Monday, January 25, 2010

Extra Special Birthday Blessings

How does a writer see a holiday?

Maybe it’s my Grandma’s fault for making holidays such a big deal, but I LOVE holidays! I always anticipate something good and find a different pace in my step, a new smile coming more quickly. I’m not talking about Christmas or Thanksgiving, I’m talking about every holiday – especially a birthday.

My birthday this year was a writer’s classic! No kidding. It was amazing. It made me think back to other birthdays and the pack of emotions they held.

I've had more than my share of special birthday blessings over the years. I have a birthday quilt stitched by a very special friend to tell a story, a purple paper weight, a handmade angel and other special tokens received through the years that fill my home with their charisma. I remember my 40th birthday with a smile. A former student paid for me to have a special dinner at an exquisite restaurant where I was treated like royalty. Yes, I've had more than my share of good birthdays.

But this year in particular I was made to remember my Sweet 16 Birthday. My Grandma thought that it should be special and so she invited all of my friends to stop by and made sure that I was going to be home. She cleaned the house extra clean. A fresh bowl of punch on the side table with a clean white table cloth. My favorite strawberry cake with Kool Whip proudly displayed. Candles burning in the candelabra.

I was upstairs doing homework – as it was, of course, Exam week. Grandma called me to come down to have dinner with her and watch a movie.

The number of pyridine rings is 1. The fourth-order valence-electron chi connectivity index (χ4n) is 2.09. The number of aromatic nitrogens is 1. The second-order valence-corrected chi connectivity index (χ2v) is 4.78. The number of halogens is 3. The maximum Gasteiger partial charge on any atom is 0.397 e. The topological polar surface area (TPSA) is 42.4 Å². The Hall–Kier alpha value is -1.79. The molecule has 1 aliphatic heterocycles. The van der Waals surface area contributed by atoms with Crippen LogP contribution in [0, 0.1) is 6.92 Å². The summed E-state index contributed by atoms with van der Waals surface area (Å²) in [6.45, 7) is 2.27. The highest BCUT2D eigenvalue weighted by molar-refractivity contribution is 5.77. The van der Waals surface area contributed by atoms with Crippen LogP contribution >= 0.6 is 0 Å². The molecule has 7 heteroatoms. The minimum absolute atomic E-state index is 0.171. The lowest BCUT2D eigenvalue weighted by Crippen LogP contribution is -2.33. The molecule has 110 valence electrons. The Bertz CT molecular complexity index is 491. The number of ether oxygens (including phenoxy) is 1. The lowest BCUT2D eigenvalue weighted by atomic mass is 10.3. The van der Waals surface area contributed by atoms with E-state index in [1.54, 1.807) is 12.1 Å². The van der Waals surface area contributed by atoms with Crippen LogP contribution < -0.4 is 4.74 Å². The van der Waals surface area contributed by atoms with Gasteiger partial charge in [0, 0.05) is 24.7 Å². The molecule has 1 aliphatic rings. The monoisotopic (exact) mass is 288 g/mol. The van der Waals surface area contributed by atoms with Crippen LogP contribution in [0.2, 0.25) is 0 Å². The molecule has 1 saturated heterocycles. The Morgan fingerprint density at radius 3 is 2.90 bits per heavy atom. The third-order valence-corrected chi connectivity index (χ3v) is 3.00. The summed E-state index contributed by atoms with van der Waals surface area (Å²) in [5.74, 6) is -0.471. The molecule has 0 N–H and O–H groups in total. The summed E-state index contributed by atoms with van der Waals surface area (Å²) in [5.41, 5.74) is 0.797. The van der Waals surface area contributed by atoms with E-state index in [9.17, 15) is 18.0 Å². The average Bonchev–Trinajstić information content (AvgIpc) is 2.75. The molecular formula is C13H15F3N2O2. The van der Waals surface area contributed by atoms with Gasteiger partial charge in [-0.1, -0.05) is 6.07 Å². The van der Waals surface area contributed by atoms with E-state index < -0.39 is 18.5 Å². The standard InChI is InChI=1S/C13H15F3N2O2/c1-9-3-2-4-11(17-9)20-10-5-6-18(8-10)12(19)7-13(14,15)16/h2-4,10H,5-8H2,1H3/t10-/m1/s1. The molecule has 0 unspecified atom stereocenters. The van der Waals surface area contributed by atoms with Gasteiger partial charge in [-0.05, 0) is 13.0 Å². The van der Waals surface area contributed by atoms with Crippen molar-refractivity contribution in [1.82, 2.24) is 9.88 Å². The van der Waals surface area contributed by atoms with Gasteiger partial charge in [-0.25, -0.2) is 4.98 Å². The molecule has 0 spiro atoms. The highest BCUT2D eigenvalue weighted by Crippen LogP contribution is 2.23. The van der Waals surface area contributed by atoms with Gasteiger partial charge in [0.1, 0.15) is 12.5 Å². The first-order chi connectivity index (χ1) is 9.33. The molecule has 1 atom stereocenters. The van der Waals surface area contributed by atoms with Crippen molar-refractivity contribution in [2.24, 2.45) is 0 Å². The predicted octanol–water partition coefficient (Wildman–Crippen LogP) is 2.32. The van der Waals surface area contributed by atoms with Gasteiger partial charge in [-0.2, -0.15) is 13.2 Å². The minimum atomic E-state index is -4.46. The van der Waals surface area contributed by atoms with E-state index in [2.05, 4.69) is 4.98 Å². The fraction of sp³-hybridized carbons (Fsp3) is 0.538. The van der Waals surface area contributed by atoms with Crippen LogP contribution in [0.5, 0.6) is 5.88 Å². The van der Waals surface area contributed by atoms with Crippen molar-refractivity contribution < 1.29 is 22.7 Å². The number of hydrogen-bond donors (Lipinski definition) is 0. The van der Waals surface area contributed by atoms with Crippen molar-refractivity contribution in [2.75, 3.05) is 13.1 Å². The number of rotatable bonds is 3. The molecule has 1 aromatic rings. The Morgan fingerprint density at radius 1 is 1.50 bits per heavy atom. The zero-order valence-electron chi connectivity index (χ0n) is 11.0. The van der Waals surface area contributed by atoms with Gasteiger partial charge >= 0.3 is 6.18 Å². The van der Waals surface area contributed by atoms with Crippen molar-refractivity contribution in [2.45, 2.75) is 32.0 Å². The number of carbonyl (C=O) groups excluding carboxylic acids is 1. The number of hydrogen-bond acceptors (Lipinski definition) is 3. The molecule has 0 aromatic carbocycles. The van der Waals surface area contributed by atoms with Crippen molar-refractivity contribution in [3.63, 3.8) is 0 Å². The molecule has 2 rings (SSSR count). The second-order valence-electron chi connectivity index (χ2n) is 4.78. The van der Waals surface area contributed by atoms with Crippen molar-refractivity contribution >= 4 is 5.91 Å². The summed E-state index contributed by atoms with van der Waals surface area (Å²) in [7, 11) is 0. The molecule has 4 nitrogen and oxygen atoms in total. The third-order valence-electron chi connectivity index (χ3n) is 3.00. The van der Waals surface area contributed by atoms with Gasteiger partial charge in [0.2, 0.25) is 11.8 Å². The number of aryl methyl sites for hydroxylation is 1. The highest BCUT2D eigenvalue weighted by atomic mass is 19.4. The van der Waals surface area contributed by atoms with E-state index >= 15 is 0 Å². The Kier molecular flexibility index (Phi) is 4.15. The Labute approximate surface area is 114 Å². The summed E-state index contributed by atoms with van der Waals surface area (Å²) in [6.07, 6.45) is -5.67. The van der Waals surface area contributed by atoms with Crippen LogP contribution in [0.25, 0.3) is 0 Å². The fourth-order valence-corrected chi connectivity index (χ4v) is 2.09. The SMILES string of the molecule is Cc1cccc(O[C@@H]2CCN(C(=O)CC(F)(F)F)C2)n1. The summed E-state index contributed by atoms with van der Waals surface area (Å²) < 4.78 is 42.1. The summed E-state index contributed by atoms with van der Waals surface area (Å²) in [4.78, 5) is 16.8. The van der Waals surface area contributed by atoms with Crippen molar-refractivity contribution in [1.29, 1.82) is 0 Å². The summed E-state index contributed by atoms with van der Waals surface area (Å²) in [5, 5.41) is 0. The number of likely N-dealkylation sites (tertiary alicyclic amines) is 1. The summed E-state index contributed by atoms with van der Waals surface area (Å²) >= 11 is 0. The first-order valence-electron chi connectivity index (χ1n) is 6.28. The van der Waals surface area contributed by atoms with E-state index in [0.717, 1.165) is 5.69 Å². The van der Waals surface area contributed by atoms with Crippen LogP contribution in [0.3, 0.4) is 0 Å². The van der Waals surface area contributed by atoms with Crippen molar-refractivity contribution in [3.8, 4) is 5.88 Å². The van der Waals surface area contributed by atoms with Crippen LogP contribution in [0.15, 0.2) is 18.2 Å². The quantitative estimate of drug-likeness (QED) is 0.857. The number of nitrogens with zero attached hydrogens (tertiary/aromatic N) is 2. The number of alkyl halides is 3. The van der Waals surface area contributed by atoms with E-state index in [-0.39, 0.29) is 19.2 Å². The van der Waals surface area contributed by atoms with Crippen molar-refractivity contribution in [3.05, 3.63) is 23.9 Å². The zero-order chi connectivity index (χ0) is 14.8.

“Put that away for awhile and come and sit with Grandma, honey. It’s your birthday!”

I reluctantly put my books away.

Now, don’t think I was such a good student and that’s why I was holed up and studying. That’s not true. See, what Grandma didn’t know is that a couple of my friends at school had told me about the party. They asked what kind of liquor would be there and would my Grandma be gone. When they realized she would be there and there would not be any liquor, they laughed. They wouldn’t be there. How stupid to have a party without anything to drink and with an adult present. Ridiculous! True story. That’s the kind of friends I had.

I remember feeling very alienated and alone. Torn between my loyalty to my fabulous Grandma and the embarrassment she caused by suggesting such a thing to the kids who called me friend. I knew they weren’t really friends, especially when they behaved that way. But it still hurt. Didn’t it prove my lack of value that no one would bother to be at my party? No one thought enough of me to want to celebrate with me?

When I felt that way as a teen, I either drank away the sorrow or buried myself in a book. That’s why I was upstairs.

Looking back, I wouldn’t trade that night for a thousand parties with ten thousand guests.

Grandma and I talked and laughed and watched a movie, I don’t remember what, on TV. At some point we had cake and punch and talked about being 16. Grandma told me stories about her young life. I can see us sitting there surrounded by memories, “if these walls could talk, the stories they would tell!”

Sincere, genuine, real, healing love flowed from my Grandma to me. I felt like my worth was multiplied over and again by the way she loved me.

Sometime after 9:00, the mainstays of my foster family arrived – Pattie and the kids. Presents in hand, excusing profusely, “I had to work late. Sorry we couldn’t be here earlier. How was the party?”

I tried not to let the sadness show, “it just started.” I remember the gift they brought - a red flannel shirt (can you imagine me in that? I LOVED it!) and the sound of their voices singing happy birthday.

This year was full of depth and genuine love just like Sweet 16. The notes I received, calls, texts, Facebook messages made me feel like the guy on It’s a Wonderful Life, except I wasn’t dreaming. I was so blessed to hear the genuine caring poured out over me. Honestly. I was.